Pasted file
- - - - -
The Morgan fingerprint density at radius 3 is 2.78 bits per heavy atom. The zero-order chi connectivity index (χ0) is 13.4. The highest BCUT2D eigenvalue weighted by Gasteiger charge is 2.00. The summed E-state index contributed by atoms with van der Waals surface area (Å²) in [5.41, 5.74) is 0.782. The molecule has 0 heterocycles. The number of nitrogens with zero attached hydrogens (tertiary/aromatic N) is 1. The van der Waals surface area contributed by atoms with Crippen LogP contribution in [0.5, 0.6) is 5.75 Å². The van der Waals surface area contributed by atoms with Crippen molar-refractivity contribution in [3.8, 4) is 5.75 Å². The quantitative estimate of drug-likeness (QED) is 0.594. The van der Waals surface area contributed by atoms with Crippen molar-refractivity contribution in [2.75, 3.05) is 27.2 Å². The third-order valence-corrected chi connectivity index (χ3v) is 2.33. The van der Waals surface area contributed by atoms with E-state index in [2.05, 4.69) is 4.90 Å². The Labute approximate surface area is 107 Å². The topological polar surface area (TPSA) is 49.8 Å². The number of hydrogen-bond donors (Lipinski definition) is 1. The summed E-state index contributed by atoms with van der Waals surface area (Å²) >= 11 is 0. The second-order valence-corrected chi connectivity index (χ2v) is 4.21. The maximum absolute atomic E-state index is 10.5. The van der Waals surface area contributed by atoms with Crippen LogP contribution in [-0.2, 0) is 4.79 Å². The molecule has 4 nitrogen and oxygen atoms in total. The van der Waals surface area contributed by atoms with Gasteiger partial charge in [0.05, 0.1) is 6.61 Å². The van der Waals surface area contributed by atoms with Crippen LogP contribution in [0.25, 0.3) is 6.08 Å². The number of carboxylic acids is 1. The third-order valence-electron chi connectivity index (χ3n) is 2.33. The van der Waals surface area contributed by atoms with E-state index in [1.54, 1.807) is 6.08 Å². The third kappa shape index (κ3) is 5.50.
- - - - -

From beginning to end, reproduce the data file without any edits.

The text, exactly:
The Morgan fingerprint density at radius 3 is 2.78 bits per heavy atom. The zero-order chi connectivity index (χ0) is 13.4. The highest BCUT2D eigenvalue weighted by Gasteiger charge is 2.00. The summed E-state index contributed by atoms with van der Waals surface area (Å²) in [5.41, 5.74) is 0.782. The molecule has 0 heterocycles. The number of nitrogens with zero attached hydrogens (tertiary/aromatic N) is 1. The van der Waals surface area contributed by atoms with Crippen LogP contribution in [0.5, 0.6) is 5.75 Å². The van der Waals surface area contributed by atoms with Crippen molar-refractivity contribution in [3.8, 4) is 5.75 Å². The quantitative estimate of drug-likeness (QED) is 0.594. The van der Waals surface area contributed by atoms with Crippen molar-refractivity contribution in [2.75, 3.05) is 27.2 Å². The third-order valence-corrected chi connectivity index (χ3v) is 2.33. The van der Waals surface area contributed by atoms with E-state index in [2.05, 4.69) is 4.90 Å². The Labute approximate surface area is 107 Å². The topological polar surface area (TPSA) is 49.8 Å². The number of hydrogen-bond donors (Lipinski definition) is 1. The summed E-state index contributed by atoms with van der Waals surface area (Å²) >= 11 is 0. The second-order valence-corrected chi connectivity index (χ2v) is 4.21. The maximum absolute atomic E-state index is 10.5. The van der Waals surface area contributed by atoms with Crippen LogP contribution in [-0.2, 0) is 4.79 Å². The molecule has 4 nitrogen and oxygen atoms in total. The van der Waals surface area contributed by atoms with Gasteiger partial charge in [0.05, 0.1) is 6.61 Å². The van der Waals surface area contributed by atoms with Crippen LogP contribution in [0.25, 0.3) is 6.08 Å². The number of carboxylic acids is 1. The third-order valence-electron chi connectivity index (χ3n) is 2.33. The van der Waals surface area contributed by atoms with E-state index in [1.54, 1.807) is 6.08 Å². The third kappa shape index (κ3) is 5.50.